John Wayne, World War II and the Draft

Excellent article on Big Hollywood clearing up a persistant piece of mythology about the Duke:

by Dan Gagliasso
John Wayne has been on people’s minds lately. Dick Cavett recently wrote a nostalgic New York Times piece about his lone meeting with Hollywood’s “Duke.” He also told of the meeting on the Dennis Miller Show. Meanwhile, liberal author Gary Wills, presumably an expert because of his 1992 book John Wayne’s America; the Politics of Celebrity, was on another radio show loudly exhorting Wayne as a draft dodger during World War II. Oh, the hypocrisy of it all, Wills went on with glee that America’s biggest media patriot had shirked service during one of the nation’s most trying times. Perhaps Cavett and Wills were both reacting to last years Harris Poll where amazingly Wayne was still ranked third amongst America’s favorite male film stars. Wayne is the only deceased actor on the list and the only one to have appeared in the top ten every year since the poll was started in 1994, despite the fact that he died in 1979.


Oh, I forgot to add Wayne was a Catholic convert.:wink:

There was a controversy? He was married in his mid 30s. The “selective” service would not have considered him until mid 1944 when the army ran out of infantrymen after D-Day:shrug:

That was an incredibly interesting article. America was certainly a different place back then in regards to what duty meant. I remember seeing a documentary that men rushed to sign up before they could even be drafted for fear they would be seen as cowards for waiting for the draft card. Another documentary told about the social stigma that was sometimes attached to men that the military rejected for health and physical reasons. Even though it was through no fault of their own they were ashamed that while everybody they knew, both older and younger, was in the service they were stuck back home. While conscientious objectors, for both religious an political reasons, were allowed to do alternative forms of service, either in the medics or something like the Civilian Public Service program. According to this website:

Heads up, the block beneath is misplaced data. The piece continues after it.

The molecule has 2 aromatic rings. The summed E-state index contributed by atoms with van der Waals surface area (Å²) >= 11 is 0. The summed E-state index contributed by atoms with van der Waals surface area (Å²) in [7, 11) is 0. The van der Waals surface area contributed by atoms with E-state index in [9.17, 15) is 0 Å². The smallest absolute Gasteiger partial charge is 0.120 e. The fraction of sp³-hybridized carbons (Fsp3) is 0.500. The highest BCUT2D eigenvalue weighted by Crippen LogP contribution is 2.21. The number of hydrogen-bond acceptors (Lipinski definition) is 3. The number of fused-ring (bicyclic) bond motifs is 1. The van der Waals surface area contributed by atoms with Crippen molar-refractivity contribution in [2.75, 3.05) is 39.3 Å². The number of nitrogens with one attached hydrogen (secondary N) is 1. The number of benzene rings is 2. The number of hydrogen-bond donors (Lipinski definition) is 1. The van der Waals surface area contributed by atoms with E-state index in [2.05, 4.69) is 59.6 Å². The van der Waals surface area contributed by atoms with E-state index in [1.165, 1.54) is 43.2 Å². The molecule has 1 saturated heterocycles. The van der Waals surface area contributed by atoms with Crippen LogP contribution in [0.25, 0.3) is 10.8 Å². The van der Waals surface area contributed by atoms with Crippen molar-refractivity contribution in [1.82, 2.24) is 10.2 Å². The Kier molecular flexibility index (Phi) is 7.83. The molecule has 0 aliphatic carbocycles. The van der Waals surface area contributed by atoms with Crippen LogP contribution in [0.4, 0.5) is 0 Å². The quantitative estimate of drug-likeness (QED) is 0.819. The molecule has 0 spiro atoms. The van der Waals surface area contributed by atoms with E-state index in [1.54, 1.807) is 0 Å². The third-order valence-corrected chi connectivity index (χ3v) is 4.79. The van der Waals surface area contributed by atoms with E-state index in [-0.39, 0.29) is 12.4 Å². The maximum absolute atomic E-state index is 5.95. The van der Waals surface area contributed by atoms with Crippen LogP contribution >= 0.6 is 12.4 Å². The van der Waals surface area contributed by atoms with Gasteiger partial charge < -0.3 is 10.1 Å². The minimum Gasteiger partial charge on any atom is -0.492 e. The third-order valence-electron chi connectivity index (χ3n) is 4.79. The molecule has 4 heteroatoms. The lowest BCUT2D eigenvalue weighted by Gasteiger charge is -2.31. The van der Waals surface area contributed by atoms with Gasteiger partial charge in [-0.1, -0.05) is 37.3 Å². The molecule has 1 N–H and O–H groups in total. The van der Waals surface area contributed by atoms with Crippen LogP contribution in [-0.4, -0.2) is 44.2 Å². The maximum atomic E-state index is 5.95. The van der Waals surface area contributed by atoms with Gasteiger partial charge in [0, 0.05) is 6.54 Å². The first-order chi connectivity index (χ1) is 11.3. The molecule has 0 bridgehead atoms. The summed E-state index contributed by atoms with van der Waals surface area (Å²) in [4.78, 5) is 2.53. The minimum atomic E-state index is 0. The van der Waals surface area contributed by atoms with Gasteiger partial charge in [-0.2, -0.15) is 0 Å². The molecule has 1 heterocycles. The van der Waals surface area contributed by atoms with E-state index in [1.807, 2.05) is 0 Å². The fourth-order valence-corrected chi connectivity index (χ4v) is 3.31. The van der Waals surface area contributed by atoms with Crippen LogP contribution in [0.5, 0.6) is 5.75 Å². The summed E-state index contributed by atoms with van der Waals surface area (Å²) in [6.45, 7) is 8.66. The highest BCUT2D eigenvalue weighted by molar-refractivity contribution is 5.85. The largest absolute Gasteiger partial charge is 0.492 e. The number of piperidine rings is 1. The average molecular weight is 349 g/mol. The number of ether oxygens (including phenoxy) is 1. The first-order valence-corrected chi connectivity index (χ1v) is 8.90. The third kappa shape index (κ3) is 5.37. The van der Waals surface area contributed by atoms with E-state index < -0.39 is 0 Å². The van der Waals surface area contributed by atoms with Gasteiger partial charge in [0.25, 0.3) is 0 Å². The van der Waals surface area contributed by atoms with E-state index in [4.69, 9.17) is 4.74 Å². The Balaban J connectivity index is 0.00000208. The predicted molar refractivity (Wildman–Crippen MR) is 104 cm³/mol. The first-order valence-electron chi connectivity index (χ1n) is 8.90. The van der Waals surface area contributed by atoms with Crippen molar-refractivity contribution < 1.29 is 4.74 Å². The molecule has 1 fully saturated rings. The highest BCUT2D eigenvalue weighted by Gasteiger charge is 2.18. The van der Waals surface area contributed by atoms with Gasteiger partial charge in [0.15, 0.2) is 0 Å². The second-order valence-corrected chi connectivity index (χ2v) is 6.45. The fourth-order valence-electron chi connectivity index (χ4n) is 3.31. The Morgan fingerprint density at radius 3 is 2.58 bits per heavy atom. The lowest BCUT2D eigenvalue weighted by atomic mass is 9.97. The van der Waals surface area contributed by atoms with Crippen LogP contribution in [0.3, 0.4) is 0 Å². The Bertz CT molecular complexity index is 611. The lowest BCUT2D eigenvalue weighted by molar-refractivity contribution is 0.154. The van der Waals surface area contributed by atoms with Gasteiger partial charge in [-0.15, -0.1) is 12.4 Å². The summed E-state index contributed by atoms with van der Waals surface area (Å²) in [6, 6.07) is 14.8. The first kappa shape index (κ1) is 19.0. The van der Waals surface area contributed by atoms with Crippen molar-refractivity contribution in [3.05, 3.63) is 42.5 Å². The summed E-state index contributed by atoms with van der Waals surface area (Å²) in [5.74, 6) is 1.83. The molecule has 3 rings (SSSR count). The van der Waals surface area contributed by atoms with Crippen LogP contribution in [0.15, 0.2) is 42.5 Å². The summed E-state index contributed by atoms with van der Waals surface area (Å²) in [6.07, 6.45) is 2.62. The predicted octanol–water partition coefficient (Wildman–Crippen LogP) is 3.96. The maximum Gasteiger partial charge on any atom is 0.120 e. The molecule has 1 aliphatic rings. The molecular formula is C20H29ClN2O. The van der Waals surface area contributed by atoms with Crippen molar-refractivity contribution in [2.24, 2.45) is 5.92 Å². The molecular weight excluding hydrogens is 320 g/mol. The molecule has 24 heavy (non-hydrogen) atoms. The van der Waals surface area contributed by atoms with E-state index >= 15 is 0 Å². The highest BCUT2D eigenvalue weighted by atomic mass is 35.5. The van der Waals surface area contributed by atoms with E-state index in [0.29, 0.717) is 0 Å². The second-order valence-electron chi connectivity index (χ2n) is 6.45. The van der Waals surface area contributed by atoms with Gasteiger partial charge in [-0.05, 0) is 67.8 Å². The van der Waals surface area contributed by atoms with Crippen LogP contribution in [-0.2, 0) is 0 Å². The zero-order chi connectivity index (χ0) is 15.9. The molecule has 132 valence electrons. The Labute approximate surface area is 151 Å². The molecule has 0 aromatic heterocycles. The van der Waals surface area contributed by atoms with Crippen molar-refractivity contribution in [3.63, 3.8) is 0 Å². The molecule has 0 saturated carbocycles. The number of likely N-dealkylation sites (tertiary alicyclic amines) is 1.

out of the 34.5 million men registered for the draft during WWII less than 73,000 claimed the conscientious objector status (that’s only 2%). Of those 73,000, 25,000 went into the military in non-combatant roles and another 27,000 failed the physical exams and were listed as non-exempt. Another 12,000 did alternative service, which still in some cases aided in the military effort and only 6,000 refused both options, choosing jail instead.

I think in WWII-era America the concept of a draft dodger was unheard of and practically non-existent. Trying to label John Wayne as one is attempting to engage in the worst form of history around – revisionism.


Read these series of articles from Big Hollywood on the making of John Ford’s ‘They Were Expendable’.

He endured much for being on the homefront during that war. He took second billing to Robert Mongomery, whom he had an incredible amount of respect for. He also endured much abuse from John Ford. But he was part of a generation that believed in things like duty, and honor.
TWE is probably Ford’s masterpiece IMHO. It still brings a tear to the eye.

Anybody reading this thread would do themselves well to read the link in JustaServant’s post.


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